Chris’s father, N.E. Wallington, had joined Dunlop in 1934 as a 19-year-old. He went on to become the first Anglo-Indian works director of Dunlop. Unlike his British predecessors, Wallington Sr. worked his way up through every level of the factory during his 38-year-long tenure at the company. In 1954, the year Chris was born, his father got a promotion and the family moved to the Compound.

Over several emails, a picture of the life as Chris knew it then emerged. In one mail he wrote, “I have to include the other factories on the banks of the Hooghly such as Tribeni Tissues (jute mill in my faded memory?) Bansberia, Lagan (famed for the Angus golf club)... All of these were swamped with employees, probably thousands of them, from Britain/Europe. They did, of course, arrive with their wives in an age when women didn’t work. Consequently these women, who had until then scrubbed and cooked and cleaned their lives away, now had household staff giving them limitless time on their hands and apparently limitless funds, being paid British salaries in India. I believe this is what led to the unparalleled, luxurious social lifestyles they went on to enjoy.”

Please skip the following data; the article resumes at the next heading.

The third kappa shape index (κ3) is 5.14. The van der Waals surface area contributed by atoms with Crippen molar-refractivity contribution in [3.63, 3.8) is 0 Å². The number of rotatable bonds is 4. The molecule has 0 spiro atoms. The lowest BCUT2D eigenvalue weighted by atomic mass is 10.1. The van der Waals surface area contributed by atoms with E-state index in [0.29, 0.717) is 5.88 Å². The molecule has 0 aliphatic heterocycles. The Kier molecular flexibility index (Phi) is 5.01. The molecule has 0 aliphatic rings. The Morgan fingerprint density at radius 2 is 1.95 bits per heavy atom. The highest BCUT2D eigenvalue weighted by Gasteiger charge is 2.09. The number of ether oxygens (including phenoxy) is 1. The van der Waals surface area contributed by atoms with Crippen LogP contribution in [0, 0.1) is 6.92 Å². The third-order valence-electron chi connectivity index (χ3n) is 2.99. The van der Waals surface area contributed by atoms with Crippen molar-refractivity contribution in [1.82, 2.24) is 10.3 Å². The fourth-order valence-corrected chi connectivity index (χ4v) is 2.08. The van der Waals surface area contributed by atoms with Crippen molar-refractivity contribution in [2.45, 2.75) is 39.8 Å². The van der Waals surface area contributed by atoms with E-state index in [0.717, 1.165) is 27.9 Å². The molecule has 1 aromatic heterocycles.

It is apparent that this “lifestyle” insulated the Compound children of Chris’s generation from the larger Indian context. And that is how it was for subsequent generations as well. No judgement here, I am merely stating facts.

While Chris brings out the wares of his memory box, I seek the help of my father — who is a couple of years senior to him and a Dunlop child too — to piece together the social portrait. And it feels like some kind of elaborate fill-in-the-blanks.

When the Wallingtons first moved to the Compound, the place was almost exclusively British. That changed with the years. All the children — white and brown — played together. Castellaris, Sens, Guillots, McGowans, Boses, Birches. They played Bang Bang, “Gooley Dundah”, Seven Tiles, Marbles. Chris sends me scanned photographs of birthday parties — little girls with solemn bows in their hair and grimacing boys in shoes and socks. He writes, “The highlight was always the smashing of the koai bag. An adult would poke it with a billiards cue and out would pour sweets and toys... cheap plastic whistles, spinning tops, figures, all made in Japan.”